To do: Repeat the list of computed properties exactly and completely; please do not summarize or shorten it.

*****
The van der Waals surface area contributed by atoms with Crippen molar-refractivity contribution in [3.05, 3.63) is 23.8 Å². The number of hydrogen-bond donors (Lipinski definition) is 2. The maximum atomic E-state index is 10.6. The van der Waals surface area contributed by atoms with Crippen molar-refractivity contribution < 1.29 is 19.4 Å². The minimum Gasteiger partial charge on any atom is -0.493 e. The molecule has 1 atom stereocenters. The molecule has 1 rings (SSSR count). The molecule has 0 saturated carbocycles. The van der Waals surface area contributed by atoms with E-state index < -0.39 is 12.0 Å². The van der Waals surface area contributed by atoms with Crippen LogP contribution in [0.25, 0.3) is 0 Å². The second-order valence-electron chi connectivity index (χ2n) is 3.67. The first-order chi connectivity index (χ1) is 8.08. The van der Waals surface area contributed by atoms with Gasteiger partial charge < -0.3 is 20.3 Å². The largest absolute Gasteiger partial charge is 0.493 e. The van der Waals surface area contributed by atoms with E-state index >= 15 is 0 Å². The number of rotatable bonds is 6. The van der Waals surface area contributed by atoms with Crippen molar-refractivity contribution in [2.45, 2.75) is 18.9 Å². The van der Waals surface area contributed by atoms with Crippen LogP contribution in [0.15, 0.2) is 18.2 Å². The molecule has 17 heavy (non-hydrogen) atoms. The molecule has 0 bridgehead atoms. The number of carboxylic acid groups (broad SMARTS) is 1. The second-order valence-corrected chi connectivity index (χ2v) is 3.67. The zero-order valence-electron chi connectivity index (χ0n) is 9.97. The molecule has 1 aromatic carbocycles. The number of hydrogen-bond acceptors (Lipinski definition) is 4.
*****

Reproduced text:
The van der Waals surface area contributed by atoms with Crippen molar-refractivity contribution in [3.05, 3.63) is 23.8 Å². The number of hydrogen-bond donors (Lipinski definition) is 2. The maximum atomic E-state index is 10.6. The van der Waals surface area contributed by atoms with Crippen molar-refractivity contribution < 1.29 is 19.4 Å². The minimum Gasteiger partial charge on any atom is -0.493 e. The molecule has 1 atom stereocenters. The molecule has 1 rings (SSSR count). The molecule has 0 saturated carbocycles. The van der Waals surface area contributed by atoms with E-state index < -0.39 is 12.0 Å². The van der Waals surface area contributed by atoms with Crippen LogP contribution in [0.25, 0.3) is 0 Å². The second-order valence-electron chi connectivity index (χ2n) is 3.67. The first-order chi connectivity index (χ1) is 8.08. The van der Waals surface area contributed by atoms with Gasteiger partial charge < -0.3 is 20.3 Å². The largest absolute Gasteiger partial charge is 0.493 e. The van der Waals surface area contributed by atoms with E-state index >= 15 is 0 Å². The number of rotatable bonds is 6. The van der Waals surface area contributed by atoms with Crippen molar-refractivity contribution in [2.45, 2.75) is 18.9 Å². The van der Waals surface area contributed by atoms with Crippen LogP contribution in [0.15, 0.2) is 18.2 Å². The molecule has 17 heavy (non-hydrogen) atoms. The molecule has 0 bridgehead atoms. The number of carboxylic acid groups (broad SMARTS) is 1. The second-order valence-corrected chi connectivity index (χ2v) is 3.67. The zero-order valence-electron chi connectivity index (χ0n) is 9.97. The molecule has 1 aromatic carbocycles. The number of hydrogen-bond acceptors (Lipinski definition) is 4.